Monday, April 15, 1996

Week of 04/15/1996


Note: The story you are about to read could become true. The names have been changed to warn the innocent. (Feel free to hum "dum-di-dum-dum...")

This is the Net. The Internet. To most people this is a world that exists only as a series of electronic tones and pulses. But to others, it is a world of information, interaction, and opportunity. Some weave their way through it like a spider's WEB, while others glide through unaided. Once this was a wild and reckless Net, but not any more. That's where I come in.

My name is Frag. D. Frag. I carry a badge.

It's Tuesday, October 3rd, 2000, and I'm assigned to the Cyberspace Morality Division. It's a busy assignment, filled with all the slime and indecencies that make most people cringe. But it has to be done and right now I've got the job. My partner's name is Pack Bell. My supervisor is Righteous Indignation.

It's nine-fifteen when my partner briefs me about today's assignment. Female user named Miss Prudence filed a complaint that she received an offensive E-mail letter while on America Deadline. The complaint included a copy of the letter, and a downloaded picture she considered to be offensive. We requested a live session with her in ADL's chat room.

Nine-thirty. Miss Prudence joins in on ADL's private chat board.

"Miss Prudence?" I typed.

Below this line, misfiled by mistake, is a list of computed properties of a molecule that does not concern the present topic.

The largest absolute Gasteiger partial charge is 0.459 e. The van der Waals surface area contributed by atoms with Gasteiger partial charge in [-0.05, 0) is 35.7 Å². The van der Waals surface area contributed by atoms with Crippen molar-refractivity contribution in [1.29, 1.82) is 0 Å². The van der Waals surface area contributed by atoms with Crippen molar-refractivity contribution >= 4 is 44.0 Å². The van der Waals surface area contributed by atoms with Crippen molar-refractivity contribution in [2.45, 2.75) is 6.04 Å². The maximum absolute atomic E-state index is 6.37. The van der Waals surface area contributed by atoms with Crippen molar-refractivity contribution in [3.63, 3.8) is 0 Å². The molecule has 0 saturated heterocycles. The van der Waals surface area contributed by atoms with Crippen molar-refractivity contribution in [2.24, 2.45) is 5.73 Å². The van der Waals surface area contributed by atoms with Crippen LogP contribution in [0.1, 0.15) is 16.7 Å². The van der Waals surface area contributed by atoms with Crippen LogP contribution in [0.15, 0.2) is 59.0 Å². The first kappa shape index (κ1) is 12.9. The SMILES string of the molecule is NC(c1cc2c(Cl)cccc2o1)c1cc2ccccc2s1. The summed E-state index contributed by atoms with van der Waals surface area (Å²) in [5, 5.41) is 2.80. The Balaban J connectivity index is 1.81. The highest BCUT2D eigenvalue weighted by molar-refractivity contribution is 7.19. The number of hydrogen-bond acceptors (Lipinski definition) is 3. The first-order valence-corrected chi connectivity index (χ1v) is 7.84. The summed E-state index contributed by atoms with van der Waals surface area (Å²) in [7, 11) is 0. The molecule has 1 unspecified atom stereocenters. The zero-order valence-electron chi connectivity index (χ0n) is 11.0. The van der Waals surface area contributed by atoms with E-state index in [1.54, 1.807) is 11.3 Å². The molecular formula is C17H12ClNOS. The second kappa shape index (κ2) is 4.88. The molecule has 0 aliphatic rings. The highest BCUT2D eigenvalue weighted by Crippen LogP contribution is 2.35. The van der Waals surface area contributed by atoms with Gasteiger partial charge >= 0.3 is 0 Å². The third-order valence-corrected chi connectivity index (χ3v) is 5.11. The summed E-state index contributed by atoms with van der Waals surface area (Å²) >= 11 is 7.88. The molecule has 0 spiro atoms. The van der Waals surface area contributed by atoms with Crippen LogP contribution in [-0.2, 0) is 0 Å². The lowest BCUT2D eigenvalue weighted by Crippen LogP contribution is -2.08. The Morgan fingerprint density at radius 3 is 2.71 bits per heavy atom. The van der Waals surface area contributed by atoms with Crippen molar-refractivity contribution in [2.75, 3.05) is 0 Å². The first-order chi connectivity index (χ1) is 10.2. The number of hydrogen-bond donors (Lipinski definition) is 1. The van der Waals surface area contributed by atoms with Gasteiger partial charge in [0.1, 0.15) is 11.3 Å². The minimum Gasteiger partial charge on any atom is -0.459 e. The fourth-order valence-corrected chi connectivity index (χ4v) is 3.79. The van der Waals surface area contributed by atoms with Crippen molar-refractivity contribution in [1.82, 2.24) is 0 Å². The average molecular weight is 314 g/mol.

"Please call me Prude," she replied.

"Miss Prude, you filed a complaint with our office about an E-mail letter you received yesterday afternoon. Is that correct?"

"Why yes I did. I usually don't get too many letters, so I'm glad any time I get one."

"Yes ma'am."

"I mean, they just don't treat us system advisors like they used to. There used to be a time when these users would give us a little more respect."

"Yes ma'am."

"I mean back when I was working with Plotigy no one would ever question why I would censor certain board messages. They knew it was a family network and there were limits."

"Yes ma'am."

"You know, when they passed those computer decency laws I thought these people would get the message and stay off-line."

"Wish they did, ma'am. So were you the only one who got this letter?"

"Oh goodness no! I was one of dozens of users. Every single one of them got the same letter and the same indecent picture."

She had sent me the address list from the letter. There were over fifty users listed, all from various parts of the Net. I looked at the downloaded picture. It was a picture of the Statue of Liberty holding a bullwhip resembling a snake and using the torch to defend herself.

"So you tell me what you consider to be obscene about the picture."

"Well, the way she's drawn. You can clearly see her chest through her clothes. I've seen the real Statue of Liberty and she's never had that kind of figure. And that snake. It just looks like one of..."